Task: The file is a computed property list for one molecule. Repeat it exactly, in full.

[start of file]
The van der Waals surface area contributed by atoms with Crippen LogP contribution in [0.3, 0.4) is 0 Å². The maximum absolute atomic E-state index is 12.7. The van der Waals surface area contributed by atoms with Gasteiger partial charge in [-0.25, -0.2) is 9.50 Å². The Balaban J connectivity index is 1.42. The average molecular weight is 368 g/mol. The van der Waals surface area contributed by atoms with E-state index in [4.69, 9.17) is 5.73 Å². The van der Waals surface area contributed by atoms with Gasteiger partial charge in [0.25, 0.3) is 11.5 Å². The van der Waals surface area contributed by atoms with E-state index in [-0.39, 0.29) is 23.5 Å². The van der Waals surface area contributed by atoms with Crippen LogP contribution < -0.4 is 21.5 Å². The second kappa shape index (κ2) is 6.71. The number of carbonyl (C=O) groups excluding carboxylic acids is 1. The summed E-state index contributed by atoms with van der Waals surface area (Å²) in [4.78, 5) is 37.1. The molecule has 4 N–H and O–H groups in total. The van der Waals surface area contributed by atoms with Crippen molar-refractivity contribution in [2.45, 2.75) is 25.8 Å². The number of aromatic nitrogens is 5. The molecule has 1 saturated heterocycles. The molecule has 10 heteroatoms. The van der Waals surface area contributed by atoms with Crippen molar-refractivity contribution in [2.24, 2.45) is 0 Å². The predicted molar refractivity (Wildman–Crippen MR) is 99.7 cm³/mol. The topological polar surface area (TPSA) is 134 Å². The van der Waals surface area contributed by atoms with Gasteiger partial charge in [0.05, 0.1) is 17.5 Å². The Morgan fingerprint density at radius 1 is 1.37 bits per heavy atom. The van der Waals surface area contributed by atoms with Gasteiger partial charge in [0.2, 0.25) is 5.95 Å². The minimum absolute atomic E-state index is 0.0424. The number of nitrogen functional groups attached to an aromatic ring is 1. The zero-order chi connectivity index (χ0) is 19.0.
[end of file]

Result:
The van der Waals surface area contributed by atoms with Crippen LogP contribution in [0.3, 0.4) is 0 Å². The maximum absolute atomic E-state index is 12.7. The van der Waals surface area contributed by atoms with Gasteiger partial charge in [-0.25, -0.2) is 9.50 Å². The Balaban J connectivity index is 1.42. The average molecular weight is 368 g/mol. The van der Waals surface area contributed by atoms with E-state index in [4.69, 9.17) is 5.73 Å². The van der Waals surface area contributed by atoms with Gasteiger partial charge in [0.25, 0.3) is 11.5 Å². The van der Waals surface area contributed by atoms with E-state index in [-0.39, 0.29) is 23.5 Å². The van der Waals surface area contributed by atoms with Crippen LogP contribution < -0.4 is 21.5 Å². The second kappa shape index (κ2) is 6.71. The number of carbonyl (C=O) groups excluding carboxylic acids is 1. The summed E-state index contributed by atoms with van der Waals surface area (Å²) in [4.78, 5) is 37.1. The molecule has 4 N–H and O–H groups in total. The van der Waals surface area contributed by atoms with Crippen molar-refractivity contribution in [2.45, 2.75) is 25.8 Å². The number of aromatic nitrogens is 5. The molecule has 1 saturated heterocycles. The molecule has 10 heteroatoms. The van der Waals surface area contributed by atoms with Crippen molar-refractivity contribution in [2.24, 2.45) is 0 Å². The predicted molar refractivity (Wildman–Crippen MR) is 99.7 cm³/mol. The topological polar surface area (TPSA) is 134 Å². The van der Waals surface area contributed by atoms with Gasteiger partial charge in [0.05, 0.1) is 17.5 Å². The Morgan fingerprint density at radius 1 is 1.37 bits per heavy atom. The van der Waals surface area contributed by atoms with Gasteiger partial charge in [0.2, 0.25) is 5.95 Å². The minimum absolute atomic E-state index is 0.0424. The number of nitrogen functional groups attached to an aromatic ring is 1. The zero-order chi connectivity index (χ0) is 19.0.